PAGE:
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Section 1.4 Executing Python in this Book

This book provides two special ways to execute Python programs. Both techniques are designed to assist you as you learn the Python programming language. They will help you increase your understanding of how Python programs work.
First, you can write, modify, and execute programs using a unique activecode interpreter that allows you to execute Python code right in the text itself (right from the web browser). Although this is certainly not the way real programs are written, it provides an excellent environment for learning a programming language like Python since you can experiment with the language as you are reading.
Take a look at the activecode interpreter in action.
What you see depends on whether you are logged in or not! Code that you write and run is saved for all future sessions only if you are logged in! If you are logged in, you should see a green Save & Run button. If you are not logged in you see only Run. In the next discussion we will refer to both variants as the Run button.
If we use the Python code from the previous example and make it active, you will see that it can be executed directly by pressing the Run button. Try pressing the Run (or Save & Run) button above.
Now try modifying the activecode program shown above. First, modify the string in the first print statement by changing the word adds to the word multiplies. Now press Run. You can see that the result of the program has changed. However, it still prints “5” as the answer. Modify the second print statement by changing the addition symbol, the “+”, to the multiplication symbol, “*”. Press Run to see the new results.
As the name suggests, Save & Run also saves your latest version of the code, and you can recover it even in later sessions when logged in. If not logged in, Run saves versions only until your browser leaves the current web page, and then you lose all modifications.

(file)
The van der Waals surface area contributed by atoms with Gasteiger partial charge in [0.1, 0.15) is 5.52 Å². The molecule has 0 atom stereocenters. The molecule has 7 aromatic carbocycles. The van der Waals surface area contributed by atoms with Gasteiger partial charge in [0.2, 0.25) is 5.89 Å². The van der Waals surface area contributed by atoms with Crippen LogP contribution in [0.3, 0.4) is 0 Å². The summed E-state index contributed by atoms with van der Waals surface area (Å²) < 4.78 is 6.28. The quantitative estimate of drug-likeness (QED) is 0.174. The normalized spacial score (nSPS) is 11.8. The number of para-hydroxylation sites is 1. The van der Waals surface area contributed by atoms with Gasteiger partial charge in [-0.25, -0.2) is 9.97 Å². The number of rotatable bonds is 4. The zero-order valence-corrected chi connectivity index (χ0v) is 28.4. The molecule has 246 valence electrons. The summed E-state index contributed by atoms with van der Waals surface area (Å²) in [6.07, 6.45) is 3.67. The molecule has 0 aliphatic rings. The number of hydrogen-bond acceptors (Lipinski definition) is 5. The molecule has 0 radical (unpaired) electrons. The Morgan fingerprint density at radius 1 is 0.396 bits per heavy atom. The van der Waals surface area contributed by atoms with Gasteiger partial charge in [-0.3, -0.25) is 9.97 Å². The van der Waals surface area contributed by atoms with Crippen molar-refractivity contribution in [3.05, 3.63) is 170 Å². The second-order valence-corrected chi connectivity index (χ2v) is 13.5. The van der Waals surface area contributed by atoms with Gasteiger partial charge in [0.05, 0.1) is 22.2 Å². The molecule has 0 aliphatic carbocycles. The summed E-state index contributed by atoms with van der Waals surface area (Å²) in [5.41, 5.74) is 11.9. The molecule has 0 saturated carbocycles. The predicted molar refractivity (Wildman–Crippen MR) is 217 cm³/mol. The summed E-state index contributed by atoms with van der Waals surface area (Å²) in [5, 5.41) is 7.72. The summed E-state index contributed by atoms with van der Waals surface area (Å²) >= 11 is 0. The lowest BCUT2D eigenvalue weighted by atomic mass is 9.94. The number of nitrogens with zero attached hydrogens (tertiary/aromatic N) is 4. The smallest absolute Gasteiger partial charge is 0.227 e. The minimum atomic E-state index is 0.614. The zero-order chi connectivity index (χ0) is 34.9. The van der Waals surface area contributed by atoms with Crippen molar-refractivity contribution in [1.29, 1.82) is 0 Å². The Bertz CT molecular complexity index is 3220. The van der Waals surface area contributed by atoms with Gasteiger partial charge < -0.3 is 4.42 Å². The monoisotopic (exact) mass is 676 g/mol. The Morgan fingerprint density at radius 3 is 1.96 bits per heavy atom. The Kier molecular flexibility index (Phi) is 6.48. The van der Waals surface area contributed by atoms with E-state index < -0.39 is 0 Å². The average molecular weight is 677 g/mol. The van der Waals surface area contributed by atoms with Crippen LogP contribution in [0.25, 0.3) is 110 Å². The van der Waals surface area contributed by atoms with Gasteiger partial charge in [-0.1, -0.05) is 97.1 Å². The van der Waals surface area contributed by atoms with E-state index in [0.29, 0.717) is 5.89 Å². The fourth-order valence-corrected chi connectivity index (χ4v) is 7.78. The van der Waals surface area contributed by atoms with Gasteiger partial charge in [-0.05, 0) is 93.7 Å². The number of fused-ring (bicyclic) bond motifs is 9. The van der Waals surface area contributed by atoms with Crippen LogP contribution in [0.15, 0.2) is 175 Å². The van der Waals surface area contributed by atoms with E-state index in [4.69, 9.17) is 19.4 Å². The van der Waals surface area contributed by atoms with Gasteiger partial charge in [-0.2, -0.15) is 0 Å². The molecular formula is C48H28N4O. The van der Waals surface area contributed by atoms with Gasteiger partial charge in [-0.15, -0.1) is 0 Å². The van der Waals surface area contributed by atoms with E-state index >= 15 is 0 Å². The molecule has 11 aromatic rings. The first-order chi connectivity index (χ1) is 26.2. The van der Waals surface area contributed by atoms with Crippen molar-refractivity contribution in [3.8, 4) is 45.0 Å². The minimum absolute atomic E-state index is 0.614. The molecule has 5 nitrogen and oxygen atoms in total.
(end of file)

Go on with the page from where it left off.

After you have run your code the first time, a Load History button that was beside the Run button turns into a slider. If you click on the slider location box, you can use your left and right arrow buttons to switch to other versions you ran. Alternately you can drag the box on the slider. Now move the slider to see a previously saved state. You can just run it by pressing Run, or edit and then save and run it as the latest version.
In addition to activecode, you can also execute Python code with the assistance of a unique visualization tool. This tool, known as codelens, allows you to control the step by step execution of a program. It also lets you see the values of all variables (introduced in Section 2.4 ) as they are created and modified. The following example shows codelens in action on the same program as we saw above. Note that in activecode, the source code executes from beginning to end and you can see the final result. In codelens you can see and control the step by step progress. Note that the red arrow always points to the next line of code that is going to be executed. The light green arrow points to the line that was just executed.
The examples in this book use a mixture of the standard Python interpreter, source code, activecode, and codelens. You will be able to tell which is which by looking for either the Python prompt in the case of a shell mode program, the run button for the activecode, or the forward/backward buttons for codelens.
Check your understanding

Checkpoint 1.4.1.

    The activecode interpreter allows you to (select all that apply):
  • save programs and reload saved programs.
  • You can (and should) save the contents of the activecode window.
  • type in Python source code.
  • You are not limited to running the examples that are already there. Try adding to them and creating your own.
  • execute Python code right in the text itself within the web browser.
  • The activecode interpreter will allow you type Python code into the textbox and then you can see it execute as the interpreter interprets and executes the source code.
  • receive a yes/no answer about whether your code is correct or not.
  • Although you can (and should) verify that your code is correct by examining its output, activecode will not directly tell you whether you have correctly implemented your program.

Checkpoint 1.4.2.

    Codelens allows you to (select all that apply):
  • measure the speed of a program’s execution.
  • In fact, codelens steps through each line one by one as you click, which is MUCH slower than the Python interpreter.
  • control the step by step execution of a program.
  • By using codelens, you can control the execution of a program step by step. You can even go backwards!
  • write and execute your own Python code.
  • Codelens works only for the pre-programmed examples.
  • execute the Python code that is in codelens.
  • By stepping forward through the Python code in codelens, you are executing the Python program.
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